Museums: Community Booster or Neighborhood Nuisance?
Quiet, tasteful, meticulously maintained – who wouldn’t want a museum right next door? Quite a lot of people, as it turns out. The NIMBY (not in my back yard) syndrome is targeting museums more and more often. Between 1990 and 2014, the number of museums in the U.S. doubled, from approximately 17,500 to 35,000. This exponential growth is creating push-back in neighborhoods where residents are concerned about increased traffic, insufficient parking, and architectural conformity.
Although people generally consider museums to be an economic boost and a status symbol, they aren’t eager to have them move onto the block. Residents of Mt. Pleasant, SC, adjacent to Charleston, objected strenuously to the proposed National Medal of Honor Museum. It was a good thematic fit for the city’s harbor-side park where the aircraft carrier “Yorktown” is permanently docked. But the building’s design was too tall, and it didn’t suit the coastal style of the city.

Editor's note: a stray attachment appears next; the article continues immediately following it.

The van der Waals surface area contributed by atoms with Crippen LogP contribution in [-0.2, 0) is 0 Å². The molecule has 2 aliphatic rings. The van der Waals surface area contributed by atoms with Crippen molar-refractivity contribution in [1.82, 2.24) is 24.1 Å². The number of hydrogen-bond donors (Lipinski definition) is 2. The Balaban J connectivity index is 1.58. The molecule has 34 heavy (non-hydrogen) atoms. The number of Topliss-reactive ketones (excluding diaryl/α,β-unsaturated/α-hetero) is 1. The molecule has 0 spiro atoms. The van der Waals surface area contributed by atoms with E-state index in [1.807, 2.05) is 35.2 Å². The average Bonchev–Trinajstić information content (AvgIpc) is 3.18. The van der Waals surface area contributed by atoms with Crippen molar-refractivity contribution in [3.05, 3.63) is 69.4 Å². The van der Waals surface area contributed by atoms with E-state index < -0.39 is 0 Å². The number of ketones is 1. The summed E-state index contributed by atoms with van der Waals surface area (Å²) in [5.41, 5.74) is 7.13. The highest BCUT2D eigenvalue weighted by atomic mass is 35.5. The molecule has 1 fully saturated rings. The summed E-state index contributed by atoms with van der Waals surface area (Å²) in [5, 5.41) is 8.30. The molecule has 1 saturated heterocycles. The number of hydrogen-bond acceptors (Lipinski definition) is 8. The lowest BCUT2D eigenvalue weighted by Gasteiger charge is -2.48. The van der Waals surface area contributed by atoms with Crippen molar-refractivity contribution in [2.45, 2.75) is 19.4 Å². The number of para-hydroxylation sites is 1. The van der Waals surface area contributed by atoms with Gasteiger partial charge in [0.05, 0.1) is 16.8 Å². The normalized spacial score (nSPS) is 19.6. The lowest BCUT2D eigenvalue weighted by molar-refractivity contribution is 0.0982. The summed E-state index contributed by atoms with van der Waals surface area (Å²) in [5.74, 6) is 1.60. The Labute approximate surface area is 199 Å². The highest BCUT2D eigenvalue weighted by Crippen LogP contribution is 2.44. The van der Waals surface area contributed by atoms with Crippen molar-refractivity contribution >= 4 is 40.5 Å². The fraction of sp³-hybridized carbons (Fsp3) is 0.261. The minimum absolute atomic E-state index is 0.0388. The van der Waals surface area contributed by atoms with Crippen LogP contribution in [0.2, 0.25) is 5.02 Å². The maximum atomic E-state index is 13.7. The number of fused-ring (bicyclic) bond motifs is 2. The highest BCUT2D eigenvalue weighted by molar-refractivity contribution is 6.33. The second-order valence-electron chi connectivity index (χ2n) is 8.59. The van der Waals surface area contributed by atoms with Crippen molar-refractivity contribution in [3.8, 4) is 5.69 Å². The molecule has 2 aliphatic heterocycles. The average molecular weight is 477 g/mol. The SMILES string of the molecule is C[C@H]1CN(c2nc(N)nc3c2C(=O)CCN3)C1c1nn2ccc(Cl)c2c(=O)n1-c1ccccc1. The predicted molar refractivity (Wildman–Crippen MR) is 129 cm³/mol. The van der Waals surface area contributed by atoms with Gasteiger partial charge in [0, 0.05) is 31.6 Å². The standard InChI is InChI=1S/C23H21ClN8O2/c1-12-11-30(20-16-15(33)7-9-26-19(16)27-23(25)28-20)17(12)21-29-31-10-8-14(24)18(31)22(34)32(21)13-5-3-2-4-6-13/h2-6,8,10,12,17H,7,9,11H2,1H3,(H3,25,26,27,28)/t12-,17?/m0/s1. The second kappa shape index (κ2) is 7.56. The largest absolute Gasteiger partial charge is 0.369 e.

City planners go to great lengths to involve communities in decisions about the sites of public facilities like museums. However, as planning expert Larry Susskind points out, most planners neglect to address people’s most important question: How will this affect my own property value? Susskind states that most NIMBY opposition results from feeling that the negative impacts (size, appearance, traffic, etc.) far outweigh the benefits. He advocates compensating neighbors who will be negatively affected, offering a package of incentives like property tax abatements and street beautification, along with design changes such as traffic re-routing and building size reduction.
The designers of the National Medal of Honor Museum were asked by the city to reduce the museum’s planned 125’ height to something closer to the city’s 50’ height ordinance. This change is likely to require a reduction of all the administrative areas, and one way to keep a museum’s physical size manageable is to keep the storage footprint as compact as possible. High-density shelving reduces a storage footprint by 80%, and the shelving is adaptable to all the unusual shapes and sizes of objects a museum is likely to collect. Multi-level storage racks make the most of vertical storage space, while specialized art racks keep paintings safe and secure.
Addressing NIMBY opposition is never an easy task for museum directors, and sometimes a smaller building is part of the “compensation package” that earns a community’s support and approval. Designing with space-efficient storage systems will preserve space for all the amazing artifacts in the museum’s collection – the biggest benefit for the community that is home to the museum.
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